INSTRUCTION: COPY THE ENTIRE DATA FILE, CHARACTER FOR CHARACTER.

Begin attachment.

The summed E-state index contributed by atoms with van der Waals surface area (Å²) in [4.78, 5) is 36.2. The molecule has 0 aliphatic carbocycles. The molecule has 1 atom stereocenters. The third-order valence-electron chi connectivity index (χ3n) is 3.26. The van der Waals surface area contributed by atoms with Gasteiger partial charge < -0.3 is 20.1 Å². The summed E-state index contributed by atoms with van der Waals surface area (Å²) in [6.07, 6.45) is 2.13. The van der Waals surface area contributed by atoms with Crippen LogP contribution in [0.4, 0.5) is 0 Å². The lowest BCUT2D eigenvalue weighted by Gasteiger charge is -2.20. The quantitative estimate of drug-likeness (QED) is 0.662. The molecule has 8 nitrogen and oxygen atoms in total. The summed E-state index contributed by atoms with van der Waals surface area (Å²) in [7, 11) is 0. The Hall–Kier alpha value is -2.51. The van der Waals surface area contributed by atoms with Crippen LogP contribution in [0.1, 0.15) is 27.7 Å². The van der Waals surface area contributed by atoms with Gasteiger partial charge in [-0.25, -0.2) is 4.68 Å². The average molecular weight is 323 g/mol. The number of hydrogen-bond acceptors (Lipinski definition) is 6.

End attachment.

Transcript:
The summed E-state index contributed by atoms with van der Waals surface area (Å²) in [4.78, 5) is 36.2. The molecule has 0 aliphatic carbocycles. The molecule has 1 atom stereocenters. The third-order valence-electron chi connectivity index (χ3n) is 3.26. The van der Waals surface area contributed by atoms with Gasteiger partial charge < -0.3 is 20.1 Å². The summed E-state index contributed by atoms with van der Waals surface area (Å²) in [6.07, 6.45) is 2.13. The van der Waals surface area contributed by atoms with Crippen LogP contribution in [0.4, 0.5) is 0 Å². The lowest BCUT2D eigenvalue weighted by Gasteiger charge is -2.20. The quantitative estimate of drug-likeness (QED) is 0.662. The molecule has 8 nitrogen and oxygen atoms in total. The summed E-state index contributed by atoms with van der Waals surface area (Å²) in [7, 11) is 0. The Hall–Kier alpha value is -2.51. The van der Waals surface area contributed by atoms with Crippen LogP contribution in [0.1, 0.15) is 27.7 Å². The van der Waals surface area contributed by atoms with Gasteiger partial charge in [-0.25, -0.2) is 4.68 Å². The average molecular weight is 323 g/mol. The number of hydrogen-bond acceptors (Lipinski definition) is 6.